Posted by RobOusbey
Link building for small ecommerce sites can be amongst the toughest SEO challenges – but also the most common. I’d like to share a few bits of advice for anyone rising to the challenge – whether you’re working in-house or as an agency.
These are targetted at small companies, probably with limited internal resource or a small SEO agency contract, and who don’t have a PR firm able to get them into newspapers or an advertising budget that will put them in magazines, on radio, etc.
Tip 1: Reviews
If you sell huge ticket items this doesn’t work so well, but for sites where a typical item or purchase is in the right ballpark (e.g.: £10 – £40ish, depending on how much you’d value a link) then asking people in the right niche to review your products can be very valuable.
Specifically, I’ve found the following to work well:
- Find sites / blogs roughly in the niche of your product (I’ve mentioned Blogged.com and dir.Blogflux.com but there are others)
- Check that each site is indexed (and not penalised, etc) and based in a particular geographic region, if that’s important to you
- Grab their contact details off the site and fire them an email (see the example below)
- Do email from an email address at the site; if you’re working as an agency, ask the client to set up an email account in your name
- Find out what they’d like, and send it to them
- They write a review on their site and link to you
- You email to thank them for the review, and ask them to update the anchor text to something with a keywords in it.
When writing the request in stage 3, keep it short and to the point. Explain why they were relevant – the reason you chose to write to them – and what you’d like them to do. An example might look like this:
I’m Rob from Widgets R Us.
You might have come across us before; our online shop has a variety of widgets and whatnots.
I’m doing some work at the moment to try and promote our ranges. I had a read through your blog, and wondered if you’d like me to send you some of our products to have a look at? A little review would be most appreciated, and I hope your readers would enjoy the opportunity to see our widgets being given a real world test.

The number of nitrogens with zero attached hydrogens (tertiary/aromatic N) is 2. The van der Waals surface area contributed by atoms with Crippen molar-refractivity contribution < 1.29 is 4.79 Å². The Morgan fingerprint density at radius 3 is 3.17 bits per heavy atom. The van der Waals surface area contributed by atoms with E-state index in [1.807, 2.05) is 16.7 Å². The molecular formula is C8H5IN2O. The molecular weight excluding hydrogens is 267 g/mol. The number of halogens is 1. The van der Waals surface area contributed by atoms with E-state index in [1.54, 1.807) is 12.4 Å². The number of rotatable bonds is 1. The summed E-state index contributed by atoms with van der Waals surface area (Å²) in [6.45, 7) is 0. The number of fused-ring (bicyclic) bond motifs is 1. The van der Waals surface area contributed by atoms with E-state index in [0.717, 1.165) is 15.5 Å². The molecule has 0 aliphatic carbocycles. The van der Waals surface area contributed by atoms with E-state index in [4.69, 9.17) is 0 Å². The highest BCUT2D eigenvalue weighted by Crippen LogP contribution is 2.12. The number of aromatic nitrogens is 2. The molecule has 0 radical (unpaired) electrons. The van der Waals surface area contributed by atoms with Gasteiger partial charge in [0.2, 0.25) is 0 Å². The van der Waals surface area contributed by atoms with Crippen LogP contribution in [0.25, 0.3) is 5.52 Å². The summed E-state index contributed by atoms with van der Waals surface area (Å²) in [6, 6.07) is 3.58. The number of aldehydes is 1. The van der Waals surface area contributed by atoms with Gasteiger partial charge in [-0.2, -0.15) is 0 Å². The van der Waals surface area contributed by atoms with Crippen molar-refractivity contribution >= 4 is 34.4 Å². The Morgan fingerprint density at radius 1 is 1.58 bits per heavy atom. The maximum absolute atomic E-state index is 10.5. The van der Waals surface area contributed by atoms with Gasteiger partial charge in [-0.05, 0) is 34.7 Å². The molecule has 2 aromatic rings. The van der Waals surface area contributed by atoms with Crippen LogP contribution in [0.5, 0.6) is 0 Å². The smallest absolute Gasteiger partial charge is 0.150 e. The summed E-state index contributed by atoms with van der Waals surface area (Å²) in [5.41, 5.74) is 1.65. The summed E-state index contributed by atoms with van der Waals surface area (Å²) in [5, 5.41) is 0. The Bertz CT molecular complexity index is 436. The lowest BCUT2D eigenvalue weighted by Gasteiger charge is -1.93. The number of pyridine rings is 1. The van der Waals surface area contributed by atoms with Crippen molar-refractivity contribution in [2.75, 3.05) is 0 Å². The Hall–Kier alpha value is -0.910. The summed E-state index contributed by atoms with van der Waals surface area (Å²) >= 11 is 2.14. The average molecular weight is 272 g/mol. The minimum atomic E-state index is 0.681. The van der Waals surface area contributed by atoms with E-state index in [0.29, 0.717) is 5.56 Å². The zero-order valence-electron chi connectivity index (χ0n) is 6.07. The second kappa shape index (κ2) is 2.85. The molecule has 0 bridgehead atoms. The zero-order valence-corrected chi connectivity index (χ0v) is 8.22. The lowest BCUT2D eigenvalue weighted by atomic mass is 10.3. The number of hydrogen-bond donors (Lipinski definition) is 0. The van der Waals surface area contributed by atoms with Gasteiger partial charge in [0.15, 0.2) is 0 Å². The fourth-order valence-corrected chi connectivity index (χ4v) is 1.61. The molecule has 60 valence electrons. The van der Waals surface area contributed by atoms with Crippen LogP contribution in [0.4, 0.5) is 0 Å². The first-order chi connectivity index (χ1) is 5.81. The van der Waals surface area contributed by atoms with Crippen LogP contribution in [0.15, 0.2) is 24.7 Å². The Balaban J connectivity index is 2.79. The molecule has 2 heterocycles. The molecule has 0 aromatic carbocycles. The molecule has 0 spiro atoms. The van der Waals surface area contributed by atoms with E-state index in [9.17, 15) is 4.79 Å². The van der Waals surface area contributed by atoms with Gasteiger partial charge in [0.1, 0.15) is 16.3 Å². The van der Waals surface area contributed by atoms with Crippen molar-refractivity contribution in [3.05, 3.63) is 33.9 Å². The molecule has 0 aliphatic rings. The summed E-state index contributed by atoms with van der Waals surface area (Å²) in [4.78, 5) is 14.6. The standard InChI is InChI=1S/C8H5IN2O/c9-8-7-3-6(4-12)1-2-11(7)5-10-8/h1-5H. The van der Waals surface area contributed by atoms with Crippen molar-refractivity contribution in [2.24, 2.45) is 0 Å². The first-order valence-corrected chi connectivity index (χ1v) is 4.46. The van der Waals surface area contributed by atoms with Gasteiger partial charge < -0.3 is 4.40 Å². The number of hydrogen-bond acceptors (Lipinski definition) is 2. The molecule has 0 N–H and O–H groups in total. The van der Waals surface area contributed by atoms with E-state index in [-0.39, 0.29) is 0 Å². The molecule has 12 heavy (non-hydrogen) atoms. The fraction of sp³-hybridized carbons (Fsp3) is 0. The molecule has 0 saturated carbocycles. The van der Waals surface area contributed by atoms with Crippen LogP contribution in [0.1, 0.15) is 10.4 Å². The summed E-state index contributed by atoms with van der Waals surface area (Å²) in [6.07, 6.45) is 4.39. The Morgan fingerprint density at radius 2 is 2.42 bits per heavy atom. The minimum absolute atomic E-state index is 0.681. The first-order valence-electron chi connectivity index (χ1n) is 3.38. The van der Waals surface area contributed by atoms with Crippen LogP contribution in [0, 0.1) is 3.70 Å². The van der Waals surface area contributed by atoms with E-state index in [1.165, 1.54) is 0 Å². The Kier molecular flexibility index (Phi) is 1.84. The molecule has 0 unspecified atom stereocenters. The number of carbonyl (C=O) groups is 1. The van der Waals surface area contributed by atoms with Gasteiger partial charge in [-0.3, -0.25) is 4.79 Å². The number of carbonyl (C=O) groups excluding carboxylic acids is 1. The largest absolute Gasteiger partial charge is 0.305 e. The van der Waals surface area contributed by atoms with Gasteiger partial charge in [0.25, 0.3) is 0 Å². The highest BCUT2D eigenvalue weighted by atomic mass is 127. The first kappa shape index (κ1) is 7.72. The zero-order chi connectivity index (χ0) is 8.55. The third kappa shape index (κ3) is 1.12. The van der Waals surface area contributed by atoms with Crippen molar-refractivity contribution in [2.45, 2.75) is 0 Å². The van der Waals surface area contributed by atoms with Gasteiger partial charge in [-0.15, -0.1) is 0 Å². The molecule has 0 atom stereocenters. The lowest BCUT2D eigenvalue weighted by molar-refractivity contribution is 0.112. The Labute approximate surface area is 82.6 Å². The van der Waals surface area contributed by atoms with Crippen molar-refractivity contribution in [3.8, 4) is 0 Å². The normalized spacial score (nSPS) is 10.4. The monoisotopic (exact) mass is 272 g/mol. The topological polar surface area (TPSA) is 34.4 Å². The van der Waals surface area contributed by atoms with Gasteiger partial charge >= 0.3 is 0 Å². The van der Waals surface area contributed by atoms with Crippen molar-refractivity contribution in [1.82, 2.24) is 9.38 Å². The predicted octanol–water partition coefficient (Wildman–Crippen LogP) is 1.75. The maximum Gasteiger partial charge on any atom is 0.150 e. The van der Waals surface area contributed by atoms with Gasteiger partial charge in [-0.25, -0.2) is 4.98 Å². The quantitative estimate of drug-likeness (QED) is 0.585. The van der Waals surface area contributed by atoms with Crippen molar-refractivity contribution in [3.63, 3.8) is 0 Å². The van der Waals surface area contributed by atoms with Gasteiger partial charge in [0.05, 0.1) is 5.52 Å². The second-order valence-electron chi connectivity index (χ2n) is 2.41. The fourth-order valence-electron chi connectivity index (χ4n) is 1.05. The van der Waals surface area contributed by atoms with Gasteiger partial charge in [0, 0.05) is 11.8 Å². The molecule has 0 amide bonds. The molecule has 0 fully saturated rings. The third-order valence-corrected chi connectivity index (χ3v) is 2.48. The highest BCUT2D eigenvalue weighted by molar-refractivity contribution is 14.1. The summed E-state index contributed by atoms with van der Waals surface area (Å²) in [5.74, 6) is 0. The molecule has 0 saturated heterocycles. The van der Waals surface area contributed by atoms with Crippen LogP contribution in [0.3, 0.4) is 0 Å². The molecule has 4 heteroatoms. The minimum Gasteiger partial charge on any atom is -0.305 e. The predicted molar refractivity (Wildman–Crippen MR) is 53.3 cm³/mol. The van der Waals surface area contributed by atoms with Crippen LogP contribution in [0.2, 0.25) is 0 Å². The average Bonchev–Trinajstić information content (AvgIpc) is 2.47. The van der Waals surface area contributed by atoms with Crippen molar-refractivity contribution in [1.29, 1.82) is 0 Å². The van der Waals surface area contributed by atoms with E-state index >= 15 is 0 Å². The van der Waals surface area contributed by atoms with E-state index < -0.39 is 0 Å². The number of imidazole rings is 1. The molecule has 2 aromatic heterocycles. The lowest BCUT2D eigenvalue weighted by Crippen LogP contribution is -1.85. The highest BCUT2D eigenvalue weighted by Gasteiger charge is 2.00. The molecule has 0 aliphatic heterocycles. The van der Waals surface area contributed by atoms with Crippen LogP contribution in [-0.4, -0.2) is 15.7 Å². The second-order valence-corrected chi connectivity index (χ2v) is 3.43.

I saw you bought a new Thingamy last week, so perhaps I could send you a couple of widgets that would fit with that?
Tip 2: Non Commercial Content
Without substantial SEO resources, you may be put off from the idea of linkbait, given that you can put a bunch of work in, and it’s notto result in loads of links.
Instead, consider creating link-worth resource-type content (it doesn’t even need to be anything as organised as a regular blog) and then manually spreading this to appropriate places. Aim for content that doesn’t have a great resource at the moment. Example might be:
- how to install a blue widget in a Thingamy X-1000
- the history of blue widget production
- 10 point checklist for setting up your own blue widget society
- how to use a blue widget to help you through university
- how to get a graduate job in the widget business.
The places to try and share this content might include:
- any of those niche bloggers you found earlier but you haven’t talked to you
- university & college student with their .edu / .ac.uk sites
- people in very similar but non-overlapping industries
- sites which aggregate and link to useful content from a particular niche or topic
- customers who’ve indicated they have a website / blog / social media account (you do ask this in your customer satisfaction surveys, right?)
I don’t beleive that there’s a single eCommerce site which couldn’t produce some useful content like this, and get links out of it by spending some time talking to people and explaining what they’re making available.
Tip 3: Business / Industry Friends
I love how many small sites there are out there which have heard of SEO, let alone tried to do any, so they have really old domains names, with a bit of good content, and have only really strong, genuine links pointing to them.
There’s a fair chance that some of your suppliers, clients, partners, etc have great sites like this. There’s every chance that if you ask them for the favour in the right way, they’ll stick a link on their site to you. Alternatively, you could offer to write a testimonial to stick on their site, which will then link to you.
For small companies that don’t cover a whole country, you could try asking businesses that are similar to yours but elsewhere in the country. (eg: On the Glasgow Widget Shop’s website, you could get: "If you want widget repair in Lancashire, we recommend our friends at The Bolton Widget Shop") – I’m pretty sure that even if you want to send them a bottle of whisky to say thank you, Matt Cutts won’t really give two hoots.
If anyone has tried the ‘reviews’ tip mentioned above (or is inspired by this post to go out and try it) please do drop a comment below, and let us know how it goes.
More: continued here